Rarity doesn't matter. If there is only one restaurant in Winnipeg with a health notice on the door, then that makes it a rare event. Very few seek to eat there however. A repunch isn't quit the vomitorium of numismatics, but neither is it a widely celebrated event. It's celebrated among a few who are interested, just like a health notice is likely only celebrated among those interested.

You post a fair bit about the perceived lack of value in varieties thus I must ask - What is it you want from varieties? A broader market to sell to? To become a highly famed author? To make money from this? I ask because I don't know what your goals are here. When I post with a rant, there's no question of the outcome I desire, throw us a bone and do the same please.
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9144 Posts
 Posted 01/11/2012  4:13 pm  Show Profile   Check SPP-Ottawa's eBay Listings Bookmark this reply Add SPP-Ottawa to your friends list Get a Link to this Reply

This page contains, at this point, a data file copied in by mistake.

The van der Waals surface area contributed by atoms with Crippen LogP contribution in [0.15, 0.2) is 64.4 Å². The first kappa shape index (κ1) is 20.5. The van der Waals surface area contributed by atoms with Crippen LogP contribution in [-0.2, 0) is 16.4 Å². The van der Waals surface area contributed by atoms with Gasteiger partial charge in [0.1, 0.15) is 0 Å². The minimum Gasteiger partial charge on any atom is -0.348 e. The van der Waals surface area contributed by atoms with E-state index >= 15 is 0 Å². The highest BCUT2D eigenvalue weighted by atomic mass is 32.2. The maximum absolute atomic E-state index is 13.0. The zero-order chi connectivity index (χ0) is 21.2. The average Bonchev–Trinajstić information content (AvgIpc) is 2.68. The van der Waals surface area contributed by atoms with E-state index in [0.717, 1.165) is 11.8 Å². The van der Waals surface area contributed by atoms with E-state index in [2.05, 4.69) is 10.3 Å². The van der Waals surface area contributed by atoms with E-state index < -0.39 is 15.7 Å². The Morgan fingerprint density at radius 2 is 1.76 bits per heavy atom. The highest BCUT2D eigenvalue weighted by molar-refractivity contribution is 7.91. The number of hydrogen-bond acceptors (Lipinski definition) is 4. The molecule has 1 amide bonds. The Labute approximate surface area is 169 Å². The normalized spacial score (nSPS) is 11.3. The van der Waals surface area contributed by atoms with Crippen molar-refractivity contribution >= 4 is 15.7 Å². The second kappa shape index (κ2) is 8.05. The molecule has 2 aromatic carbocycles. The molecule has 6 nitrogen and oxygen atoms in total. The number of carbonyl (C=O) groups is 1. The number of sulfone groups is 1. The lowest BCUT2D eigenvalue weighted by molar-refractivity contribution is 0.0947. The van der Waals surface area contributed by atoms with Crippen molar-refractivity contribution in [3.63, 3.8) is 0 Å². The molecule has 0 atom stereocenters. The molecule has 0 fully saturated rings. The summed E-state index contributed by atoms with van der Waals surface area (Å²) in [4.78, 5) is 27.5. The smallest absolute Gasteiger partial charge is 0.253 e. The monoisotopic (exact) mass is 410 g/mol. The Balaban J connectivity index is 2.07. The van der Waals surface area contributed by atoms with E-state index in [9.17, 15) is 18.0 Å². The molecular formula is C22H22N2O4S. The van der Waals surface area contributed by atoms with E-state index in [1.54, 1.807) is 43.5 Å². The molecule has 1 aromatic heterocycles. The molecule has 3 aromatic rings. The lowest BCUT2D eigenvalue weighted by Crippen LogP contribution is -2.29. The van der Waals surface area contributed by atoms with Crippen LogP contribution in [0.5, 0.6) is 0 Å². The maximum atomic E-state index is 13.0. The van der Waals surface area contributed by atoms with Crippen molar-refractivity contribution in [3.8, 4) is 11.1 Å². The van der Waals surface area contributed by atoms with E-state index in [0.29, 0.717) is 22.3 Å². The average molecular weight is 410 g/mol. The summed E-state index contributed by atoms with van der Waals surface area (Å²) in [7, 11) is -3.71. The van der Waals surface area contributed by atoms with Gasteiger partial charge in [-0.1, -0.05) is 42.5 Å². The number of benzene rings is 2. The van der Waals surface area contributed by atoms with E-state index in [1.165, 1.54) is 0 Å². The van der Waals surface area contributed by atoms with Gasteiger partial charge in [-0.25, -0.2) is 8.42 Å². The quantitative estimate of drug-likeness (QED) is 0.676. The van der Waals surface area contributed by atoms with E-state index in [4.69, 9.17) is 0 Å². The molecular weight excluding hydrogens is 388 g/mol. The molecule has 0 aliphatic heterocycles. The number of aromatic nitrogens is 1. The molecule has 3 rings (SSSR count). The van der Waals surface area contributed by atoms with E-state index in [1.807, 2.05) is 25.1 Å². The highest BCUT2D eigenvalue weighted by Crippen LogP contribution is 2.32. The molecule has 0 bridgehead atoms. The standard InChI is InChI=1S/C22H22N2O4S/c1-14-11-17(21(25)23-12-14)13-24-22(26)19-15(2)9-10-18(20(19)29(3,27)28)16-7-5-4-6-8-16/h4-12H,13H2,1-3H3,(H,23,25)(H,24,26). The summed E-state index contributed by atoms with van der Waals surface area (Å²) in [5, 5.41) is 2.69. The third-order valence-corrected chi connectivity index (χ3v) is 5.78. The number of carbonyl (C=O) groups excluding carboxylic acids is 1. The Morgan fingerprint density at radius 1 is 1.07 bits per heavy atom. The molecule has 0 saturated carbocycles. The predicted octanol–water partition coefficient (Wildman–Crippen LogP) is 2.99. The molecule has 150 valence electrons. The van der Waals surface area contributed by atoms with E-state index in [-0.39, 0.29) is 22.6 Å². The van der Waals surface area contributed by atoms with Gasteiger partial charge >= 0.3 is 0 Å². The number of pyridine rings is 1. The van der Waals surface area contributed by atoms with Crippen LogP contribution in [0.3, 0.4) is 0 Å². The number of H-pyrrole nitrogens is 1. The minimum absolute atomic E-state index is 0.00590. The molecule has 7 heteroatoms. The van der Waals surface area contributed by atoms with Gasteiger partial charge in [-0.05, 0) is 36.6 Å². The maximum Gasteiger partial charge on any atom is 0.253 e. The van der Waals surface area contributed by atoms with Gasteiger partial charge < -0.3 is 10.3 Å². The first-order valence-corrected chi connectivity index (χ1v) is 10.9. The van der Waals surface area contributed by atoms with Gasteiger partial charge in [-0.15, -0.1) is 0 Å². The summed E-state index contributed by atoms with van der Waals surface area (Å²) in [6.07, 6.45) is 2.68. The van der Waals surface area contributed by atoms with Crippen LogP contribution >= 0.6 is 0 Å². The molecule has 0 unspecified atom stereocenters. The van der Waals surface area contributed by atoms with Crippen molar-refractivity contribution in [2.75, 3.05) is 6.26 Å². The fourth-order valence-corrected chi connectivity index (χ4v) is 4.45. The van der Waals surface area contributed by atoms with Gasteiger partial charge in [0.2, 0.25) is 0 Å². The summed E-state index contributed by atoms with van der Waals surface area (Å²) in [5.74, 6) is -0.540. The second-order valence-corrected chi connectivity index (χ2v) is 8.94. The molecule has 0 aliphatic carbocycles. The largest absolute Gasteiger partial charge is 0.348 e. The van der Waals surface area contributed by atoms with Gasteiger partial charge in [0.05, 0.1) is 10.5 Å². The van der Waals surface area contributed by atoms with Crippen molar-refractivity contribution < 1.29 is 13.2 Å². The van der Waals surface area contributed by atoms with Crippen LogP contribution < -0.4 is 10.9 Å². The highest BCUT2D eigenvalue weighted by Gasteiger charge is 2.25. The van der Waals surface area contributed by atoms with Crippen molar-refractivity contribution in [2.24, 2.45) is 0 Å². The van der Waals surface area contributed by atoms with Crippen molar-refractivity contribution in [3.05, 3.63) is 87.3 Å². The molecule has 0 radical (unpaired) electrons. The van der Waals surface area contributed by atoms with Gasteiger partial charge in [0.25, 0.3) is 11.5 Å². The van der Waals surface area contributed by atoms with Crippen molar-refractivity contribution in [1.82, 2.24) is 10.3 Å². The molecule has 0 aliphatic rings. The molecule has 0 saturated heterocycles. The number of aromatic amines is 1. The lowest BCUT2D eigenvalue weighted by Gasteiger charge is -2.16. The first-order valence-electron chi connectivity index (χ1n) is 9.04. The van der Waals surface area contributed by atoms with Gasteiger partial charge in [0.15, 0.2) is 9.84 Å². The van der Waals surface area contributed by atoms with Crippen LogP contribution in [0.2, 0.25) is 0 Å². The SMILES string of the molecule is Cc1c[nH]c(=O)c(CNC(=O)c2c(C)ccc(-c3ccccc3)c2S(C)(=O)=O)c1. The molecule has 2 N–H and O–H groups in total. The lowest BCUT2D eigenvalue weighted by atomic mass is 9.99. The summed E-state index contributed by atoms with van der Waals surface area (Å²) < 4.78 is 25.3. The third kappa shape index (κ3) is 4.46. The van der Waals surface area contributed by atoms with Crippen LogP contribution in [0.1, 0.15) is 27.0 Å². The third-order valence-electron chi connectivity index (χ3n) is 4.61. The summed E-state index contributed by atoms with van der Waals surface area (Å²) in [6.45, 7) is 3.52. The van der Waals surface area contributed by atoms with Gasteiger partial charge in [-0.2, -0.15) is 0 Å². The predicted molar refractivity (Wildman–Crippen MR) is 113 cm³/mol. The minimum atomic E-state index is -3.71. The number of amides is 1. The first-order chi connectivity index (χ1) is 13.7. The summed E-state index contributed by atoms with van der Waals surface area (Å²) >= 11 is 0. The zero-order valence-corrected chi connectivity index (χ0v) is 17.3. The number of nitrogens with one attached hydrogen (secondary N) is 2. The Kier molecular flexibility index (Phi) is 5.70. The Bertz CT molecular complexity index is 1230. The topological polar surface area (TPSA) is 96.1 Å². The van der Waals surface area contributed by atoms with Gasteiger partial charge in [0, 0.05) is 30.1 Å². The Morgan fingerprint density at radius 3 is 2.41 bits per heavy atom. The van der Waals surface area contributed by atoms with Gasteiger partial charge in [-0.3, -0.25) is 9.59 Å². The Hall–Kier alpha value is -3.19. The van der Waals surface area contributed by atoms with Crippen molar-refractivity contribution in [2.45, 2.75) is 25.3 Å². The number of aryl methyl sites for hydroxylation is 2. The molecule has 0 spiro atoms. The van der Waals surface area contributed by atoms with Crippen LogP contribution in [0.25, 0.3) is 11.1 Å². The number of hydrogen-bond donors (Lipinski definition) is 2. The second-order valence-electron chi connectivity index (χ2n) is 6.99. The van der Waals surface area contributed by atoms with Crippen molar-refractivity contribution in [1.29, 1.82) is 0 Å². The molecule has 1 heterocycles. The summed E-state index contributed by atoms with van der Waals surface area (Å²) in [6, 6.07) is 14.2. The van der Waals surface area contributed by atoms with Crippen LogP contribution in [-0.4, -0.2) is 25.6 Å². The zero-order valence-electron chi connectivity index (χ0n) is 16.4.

Quote:
SPP...the "there is demand, so its expensive" is a circular argument that doesn't really address the issue.


Quite the contrary. Demand also explains why a tiny, mysterious little die chip or hand punch on the 1947 5c and 25c coins is so highly prized. There is no other logical explanation. Perhaps I should just defer to yet another quote, this one more contemporary:


Quote:
Luke: I can't believe it. Yoda: That is why you fail.
"Research is what I am doing, when I don't know what I am doing" --Wernher von Braun

Content of this post is licensed under a Creative Commons Attribution-NonCommercial 3.0 Unported License. See: http://creativecommons.org/licenses...0/deed.en_US

My eBay store
Edited by SPP-Ottawa
01/11/2012 4:13 pm
Valued Member
141 Posts
 Posted 01/11/2012  5:22 pm  Show Profile   Bookmark this reply Add Coiladdict to your friends list Get a Link to this Reply

Coin collecting is fun....isn't it?
Rest in Peace
United States
9104 Posts
 Posted 01/11/2012  9:38 pm  Show Profile   Bookmark this reply Add biggfredd to your friends list Get a Link to this Reply

Quote:
Minor errors are attractive to a much narrower audience. This is marketing fact, this is human nature.

I'd call it coin and stamp collector nature. Can you imagine these promos?:

"Be the first on the block to have a three-legged chair! These resulted when the guy putting on the fourth leg fell asleep on the job."